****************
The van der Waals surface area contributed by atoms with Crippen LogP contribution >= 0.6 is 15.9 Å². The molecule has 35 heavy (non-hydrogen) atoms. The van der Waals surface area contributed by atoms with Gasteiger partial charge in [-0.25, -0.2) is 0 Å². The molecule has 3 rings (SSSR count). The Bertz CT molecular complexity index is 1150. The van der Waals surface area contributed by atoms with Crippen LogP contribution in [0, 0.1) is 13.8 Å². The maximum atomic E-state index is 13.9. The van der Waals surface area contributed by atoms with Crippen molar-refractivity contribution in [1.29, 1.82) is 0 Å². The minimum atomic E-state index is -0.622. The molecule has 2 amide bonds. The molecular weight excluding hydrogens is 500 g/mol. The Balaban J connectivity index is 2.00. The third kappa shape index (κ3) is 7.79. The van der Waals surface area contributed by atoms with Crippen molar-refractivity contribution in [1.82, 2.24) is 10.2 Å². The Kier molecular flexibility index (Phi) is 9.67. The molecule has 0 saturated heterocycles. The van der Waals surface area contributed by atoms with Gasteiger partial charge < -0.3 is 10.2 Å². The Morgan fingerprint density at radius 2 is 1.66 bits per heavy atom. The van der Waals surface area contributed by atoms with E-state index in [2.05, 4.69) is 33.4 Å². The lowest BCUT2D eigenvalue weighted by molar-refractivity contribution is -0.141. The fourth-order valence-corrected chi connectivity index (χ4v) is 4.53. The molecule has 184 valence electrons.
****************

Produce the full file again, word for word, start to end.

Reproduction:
The van der Waals surface area contributed by atoms with Crippen LogP contribution >= 0.6 is 15.9 Å². The molecule has 35 heavy (non-hydrogen) atoms. The van der Waals surface area contributed by atoms with Gasteiger partial charge in [-0.25, -0.2) is 0 Å². The molecule has 3 rings (SSSR count). The Bertz CT molecular complexity index is 1150. The van der Waals surface area contributed by atoms with Crippen LogP contribution in [0, 0.1) is 13.8 Å². The maximum atomic E-state index is 13.9. The van der Waals surface area contributed by atoms with Crippen molar-refractivity contribution in [1.29, 1.82) is 0 Å². The minimum atomic E-state index is -0.622. The molecule has 2 amide bonds. The molecular weight excluding hydrogens is 500 g/mol. The Balaban J connectivity index is 2.00. The third kappa shape index (κ3) is 7.79. The van der Waals surface area contributed by atoms with Crippen molar-refractivity contribution in [1.82, 2.24) is 10.2 Å². The Kier molecular flexibility index (Phi) is 9.67. The molecule has 0 saturated heterocycles. The van der Waals surface area contributed by atoms with Gasteiger partial charge < -0.3 is 10.2 Å². The Morgan fingerprint density at radius 2 is 1.66 bits per heavy atom. The van der Waals surface area contributed by atoms with E-state index in [2.05, 4.69) is 33.4 Å². The lowest BCUT2D eigenvalue weighted by molar-refractivity contribution is -0.141. The fourth-order valence-corrected chi connectivity index (χ4v) is 4.53. The molecule has 184 valence electrons.